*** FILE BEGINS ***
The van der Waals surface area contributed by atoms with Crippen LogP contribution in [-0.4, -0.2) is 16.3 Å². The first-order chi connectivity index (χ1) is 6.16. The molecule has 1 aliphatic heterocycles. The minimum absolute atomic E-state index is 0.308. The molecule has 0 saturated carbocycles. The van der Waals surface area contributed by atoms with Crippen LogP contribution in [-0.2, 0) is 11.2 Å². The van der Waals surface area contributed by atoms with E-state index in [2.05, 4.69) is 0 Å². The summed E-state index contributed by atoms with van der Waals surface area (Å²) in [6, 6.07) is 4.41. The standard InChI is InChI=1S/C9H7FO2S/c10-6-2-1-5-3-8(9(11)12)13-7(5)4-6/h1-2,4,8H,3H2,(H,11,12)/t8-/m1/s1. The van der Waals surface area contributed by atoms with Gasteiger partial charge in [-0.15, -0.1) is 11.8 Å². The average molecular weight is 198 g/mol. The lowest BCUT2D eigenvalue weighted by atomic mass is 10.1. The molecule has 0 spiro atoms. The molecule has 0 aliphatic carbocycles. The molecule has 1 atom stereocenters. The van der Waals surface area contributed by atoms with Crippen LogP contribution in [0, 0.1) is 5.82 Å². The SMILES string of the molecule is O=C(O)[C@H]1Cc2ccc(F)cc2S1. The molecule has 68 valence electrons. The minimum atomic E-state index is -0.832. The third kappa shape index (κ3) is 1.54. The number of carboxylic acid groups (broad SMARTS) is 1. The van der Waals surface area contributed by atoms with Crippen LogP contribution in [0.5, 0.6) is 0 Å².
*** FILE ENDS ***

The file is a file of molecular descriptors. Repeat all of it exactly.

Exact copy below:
The van der Waals surface area contributed by atoms with Crippen LogP contribution in [-0.4, -0.2) is 16.3 Å². The first-order chi connectivity index (χ1) is 6.16. The molecule has 1 aliphatic heterocycles. The minimum absolute atomic E-state index is 0.308. The molecule has 0 saturated carbocycles. The van der Waals surface area contributed by atoms with Crippen LogP contribution in [-0.2, 0) is 11.2 Å². The van der Waals surface area contributed by atoms with E-state index in [2.05, 4.69) is 0 Å². The summed E-state index contributed by atoms with van der Waals surface area (Å²) in [6, 6.07) is 4.41. The standard InChI is InChI=1S/C9H7FO2S/c10-6-2-1-5-3-8(9(11)12)13-7(5)4-6/h1-2,4,8H,3H2,(H,11,12)/t8-/m1/s1. The van der Waals surface area contributed by atoms with Gasteiger partial charge in [-0.15, -0.1) is 11.8 Å². The average molecular weight is 198 g/mol. The lowest BCUT2D eigenvalue weighted by atomic mass is 10.1. The molecule has 0 spiro atoms. The molecule has 0 aliphatic carbocycles. The molecule has 1 atom stereocenters. The van der Waals surface area contributed by atoms with Crippen LogP contribution in [0, 0.1) is 5.82 Å². The SMILES string of the molecule is O=C(O)[C@H]1Cc2ccc(F)cc2S1. The molecule has 68 valence electrons. The minimum atomic E-state index is -0.832. The third kappa shape index (κ3) is 1.54. The number of carboxylic acid groups (broad SMARTS) is 1. The van der Waals surface area contributed by atoms with Crippen LogP contribution in [0.5, 0.6) is 0 Å².